Following Jennings’ presentation, Council member Kimberly Blackmon spoke to the Council on her experience gaining employment. She told about her education at Tarrant County College and Eastern New Mexico University and the difficulties she had finding a job. She is currently working for her step-father’s company, Harman Construction, as an office assistant.
Texas Workforce Commission Initiatives
Council member Jennifer Kaut provided a presentation on vocational rehabilitation (VR) services in Texas. She reported that over 700 VR counselors in more than 130 field offices provide services to between 75,000 – 80,000 consumers per year. The purpose to these services is to remove a barrier to obtaining and/or maintaining employment for an individual with a disability. She noted that services can begin as early as 14 years of age and that transition aged students (14-22 years old) are the largest age group receiving services. Individuals with neurodevelopmental disorders are the largest disability population but services are provided for a variety of disabilities such as blind/low vision, deaf/hard of hearing, medical conditions, mental health, addiction, traumatic brain or spinal cord injuries and other back/orthopedic injuries. Services are time limited and the individual must meet eligibility criteria. Kaut further explained the process to receive services from application, eligibility determination, assessment and planning, development of the Individualized Plan of Employment, services provided, and employment.
Kaut discussed the Workforce Innovation and Opportunity Act (WIOA) focus on transition students as well as the specialized assessments, interventions and supports for individuals with neurodevelopmental disorders.
Achieving a Better Life Experience (ABLE) Accounts
NDI Project Director Jennings provided information on the Achieving a Better Life Experience (ABLE) Act which amends the federal tax code to add section 529A to create a new option for eligible people with disabilities to save money in a tax-exempt account that can be used for qualified disability expenses while still maintaining eligibility for federal public benefits. The ABLE Act authorized but did not require states to establish ABLE programs and individuals are not obligated to register for accounts in their home state.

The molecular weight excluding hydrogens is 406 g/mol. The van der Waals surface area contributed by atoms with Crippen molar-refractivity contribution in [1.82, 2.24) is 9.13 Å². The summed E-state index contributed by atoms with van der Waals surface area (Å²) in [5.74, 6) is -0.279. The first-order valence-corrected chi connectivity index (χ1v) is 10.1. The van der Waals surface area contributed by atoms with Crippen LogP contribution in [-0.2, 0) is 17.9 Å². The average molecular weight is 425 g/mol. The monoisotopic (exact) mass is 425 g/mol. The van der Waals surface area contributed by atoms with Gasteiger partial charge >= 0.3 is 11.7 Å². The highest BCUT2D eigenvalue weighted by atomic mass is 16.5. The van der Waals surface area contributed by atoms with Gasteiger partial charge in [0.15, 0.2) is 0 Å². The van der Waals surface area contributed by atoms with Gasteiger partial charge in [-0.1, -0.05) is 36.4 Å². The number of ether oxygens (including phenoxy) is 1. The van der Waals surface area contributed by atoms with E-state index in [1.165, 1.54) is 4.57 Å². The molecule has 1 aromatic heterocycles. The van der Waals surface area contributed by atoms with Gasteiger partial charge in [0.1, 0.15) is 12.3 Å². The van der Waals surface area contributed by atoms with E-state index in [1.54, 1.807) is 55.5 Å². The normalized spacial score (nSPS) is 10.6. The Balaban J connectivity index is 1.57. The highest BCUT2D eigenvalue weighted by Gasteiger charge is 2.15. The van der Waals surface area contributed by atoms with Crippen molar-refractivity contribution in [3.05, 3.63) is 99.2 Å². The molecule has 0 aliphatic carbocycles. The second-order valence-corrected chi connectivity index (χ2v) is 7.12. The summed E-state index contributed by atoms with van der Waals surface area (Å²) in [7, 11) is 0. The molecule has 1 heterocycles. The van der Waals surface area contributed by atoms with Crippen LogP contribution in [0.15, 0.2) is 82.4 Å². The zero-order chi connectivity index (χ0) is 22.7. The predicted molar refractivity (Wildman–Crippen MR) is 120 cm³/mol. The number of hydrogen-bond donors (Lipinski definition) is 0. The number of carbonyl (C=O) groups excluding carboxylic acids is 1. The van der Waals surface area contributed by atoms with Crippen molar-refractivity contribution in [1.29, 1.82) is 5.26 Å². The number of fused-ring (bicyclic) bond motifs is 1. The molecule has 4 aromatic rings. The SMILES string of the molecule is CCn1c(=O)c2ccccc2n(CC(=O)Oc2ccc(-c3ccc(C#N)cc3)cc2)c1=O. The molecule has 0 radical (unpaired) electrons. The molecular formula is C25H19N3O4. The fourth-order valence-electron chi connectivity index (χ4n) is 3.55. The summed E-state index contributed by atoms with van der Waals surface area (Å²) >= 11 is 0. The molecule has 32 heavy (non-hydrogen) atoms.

Jennings reviewed the features and eligibility requirements for an ABLE account. She explained that “qualified disability expenses” relate to the individual’s disability in maintaining or improving health, independence, or quality of life. Qualified disability expenses should be broadly construed to permit the inclusion of basic living expenses and are not limited to medical necessity or the exclusion of services that benefit others in addition to the person with a disability. She reviewed examples of qualified expenses and explained that non-qualified expenses are subject to tax consequences and may affect eligibility of federal benefits.
Jennings further explained the impact of assets in an ABLE account on federal benefits such as SSI and Medicaid. She referred members and guests to the ABLE National Resource Center to learn more details and about accounts available in different states.
Following Jennings’ presentation, Executive Director Beth Stalvey introduced TCDD Policy Fellow Lauren Gerken from the Arc of Texas. Gerken noted that she is studying for her Master’s Degree in Disability Studies. She previously worked at Easter Seals of Central Texas before accepting the fellowship at the Arc where she focuses on employment issues. Her goal is to eliminate or reduce barriers to employment for people with intellectual/developmental disabilities.
Council Chair Durheim adjourned the Committee of the Whole at 12:46 PM.
Beth Stalvey, Secretary to the Council